It has been my experience as well as that of others in the field that many individuals conceived through gamete donation are curious about their donor and the donor’s other offspring. They may fantasize about their genetic parent and siblings. They are curious if they look like them and have similar behavioral traits. They want to know why their donor donated. They almost ubiquitously are curious to meet their donor whether they may want to have ongoing contact or not. The degree of interest is variable where some may simply be satisfied with a picture and information, others may feel comfortable with maintaining anonymity whereas still others feel a strong desire to physically meet their donor. These feelings typically change over time and may become more significant during certain stages of life, such as at the prospect of an individual starting their own family.
Donor conceived individuals may be looking to fill in the blanks in their identity. Rebecca Hamilton, conceived through donation, wrote in Behind Closed Doors: Moving Beyond Secrecy and Shame, edited by Mikki Morrissette, “It’s not a ‘Dad’ I’m after. I had a wonderful Dad who raised me. I’m not looking for a replacement. Nor, incidentally, is any other donor-conceived person I have ever met….Wanting to understand one’s genetic roots is a unique longing that remains no matter how great life is going on other levels.”
Universally, it appears that those individuals who were conceived through donation do not look at the donor as a parent. The donor does not replace the role of the parent. Instead having an open relationship with a donor can provide answers to questions many donor conceived individuals have about their own identity.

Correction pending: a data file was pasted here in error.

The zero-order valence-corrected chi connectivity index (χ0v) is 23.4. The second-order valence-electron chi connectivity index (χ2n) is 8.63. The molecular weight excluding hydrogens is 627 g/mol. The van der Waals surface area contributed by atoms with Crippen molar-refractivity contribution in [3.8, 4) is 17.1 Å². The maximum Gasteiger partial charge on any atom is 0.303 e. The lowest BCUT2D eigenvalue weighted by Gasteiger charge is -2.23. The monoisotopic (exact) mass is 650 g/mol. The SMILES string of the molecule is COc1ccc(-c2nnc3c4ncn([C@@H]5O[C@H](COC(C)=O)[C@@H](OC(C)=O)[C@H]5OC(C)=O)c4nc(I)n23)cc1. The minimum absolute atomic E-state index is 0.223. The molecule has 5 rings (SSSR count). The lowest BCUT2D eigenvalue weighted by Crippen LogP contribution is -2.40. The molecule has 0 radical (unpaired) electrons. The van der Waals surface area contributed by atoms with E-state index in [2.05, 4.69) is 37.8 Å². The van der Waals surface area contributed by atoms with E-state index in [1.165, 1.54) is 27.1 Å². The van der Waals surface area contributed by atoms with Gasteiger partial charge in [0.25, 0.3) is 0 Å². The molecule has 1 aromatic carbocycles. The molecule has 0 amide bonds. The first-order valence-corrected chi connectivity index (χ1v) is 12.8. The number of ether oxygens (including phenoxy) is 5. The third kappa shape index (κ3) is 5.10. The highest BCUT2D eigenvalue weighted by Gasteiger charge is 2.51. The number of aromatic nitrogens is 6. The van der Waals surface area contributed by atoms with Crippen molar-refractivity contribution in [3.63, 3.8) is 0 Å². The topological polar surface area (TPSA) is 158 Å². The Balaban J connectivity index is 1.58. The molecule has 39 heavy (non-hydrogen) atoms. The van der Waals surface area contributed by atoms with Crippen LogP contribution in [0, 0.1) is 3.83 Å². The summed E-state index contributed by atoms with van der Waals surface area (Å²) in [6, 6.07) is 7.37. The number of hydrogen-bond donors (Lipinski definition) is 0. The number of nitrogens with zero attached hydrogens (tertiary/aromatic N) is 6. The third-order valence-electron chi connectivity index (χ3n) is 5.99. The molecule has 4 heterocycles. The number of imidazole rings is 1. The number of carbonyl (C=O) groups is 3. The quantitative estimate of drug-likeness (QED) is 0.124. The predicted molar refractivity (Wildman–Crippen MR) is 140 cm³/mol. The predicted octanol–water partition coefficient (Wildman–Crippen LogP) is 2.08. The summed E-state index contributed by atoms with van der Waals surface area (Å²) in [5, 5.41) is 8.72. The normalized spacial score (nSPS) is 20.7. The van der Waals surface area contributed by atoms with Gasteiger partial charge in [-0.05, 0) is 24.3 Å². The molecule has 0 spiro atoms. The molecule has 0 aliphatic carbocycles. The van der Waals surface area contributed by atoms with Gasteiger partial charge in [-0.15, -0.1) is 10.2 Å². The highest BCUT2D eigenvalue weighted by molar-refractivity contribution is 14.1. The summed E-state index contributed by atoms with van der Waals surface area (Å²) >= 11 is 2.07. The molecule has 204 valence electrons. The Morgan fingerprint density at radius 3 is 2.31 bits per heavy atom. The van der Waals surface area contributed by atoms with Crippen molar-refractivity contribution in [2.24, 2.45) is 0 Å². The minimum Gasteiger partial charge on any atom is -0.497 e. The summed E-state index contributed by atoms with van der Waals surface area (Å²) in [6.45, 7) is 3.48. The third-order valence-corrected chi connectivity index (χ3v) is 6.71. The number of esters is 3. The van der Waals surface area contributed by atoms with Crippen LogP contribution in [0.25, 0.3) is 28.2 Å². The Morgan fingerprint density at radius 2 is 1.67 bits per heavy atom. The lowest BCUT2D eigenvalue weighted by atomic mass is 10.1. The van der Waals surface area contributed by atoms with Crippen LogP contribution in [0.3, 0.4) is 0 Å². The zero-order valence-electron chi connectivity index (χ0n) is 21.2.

So how do I answer the question, “should I help my child find her donor?”
Professionals in the field tell us that based on research, developmental theory, and my own clinical experience, that it is best for parents to be honest with their children about their origins. In some cases I may recommend providing them with options for obtaining information about their donor. Although many sperm banks and egg donor agencies only facilitate anonymous donations. Some sperm banks offer the possibility of working with a donor who is willing to be identified to your child any time after your child turns eighteen. The sperm bank stores data and provides it upon request. Your adult child is the only one in control of this information. If she wants identity information, it is available for her. If she does not desire to know her donor’s identity, the information is never revealed.
However, it is most common at least in the Northeast that a definitive plan is not established at the outset for how a donor’s identity would be released. Most programs maintain strict anonymity. There is no guarantee that this information will be available for their child. A third party, which could be an agency, medical office, or attorney must obtain the information, and a formal contract, signed by the donor, must state when and how identity information will be released to the donor conceived individual.
Ultimately, as future parents it is vital to examine your feelings and concerns regarding disclosure of the donor’s identity. Disclosure of the donor’s identity may affect the donor conceived individual and his sense of self. Though the donor does not replace the parent there is potential for creating friction in the relationship. There is also the donor’s family to consider which will also be impacted by revealing one’s identity to the donor conceived individual. One must weigh the potential benefit of satisfying curiosities with the risk of causing harm to the relationship with the individual’s parents as well the risk of causing harm to the donor’s family.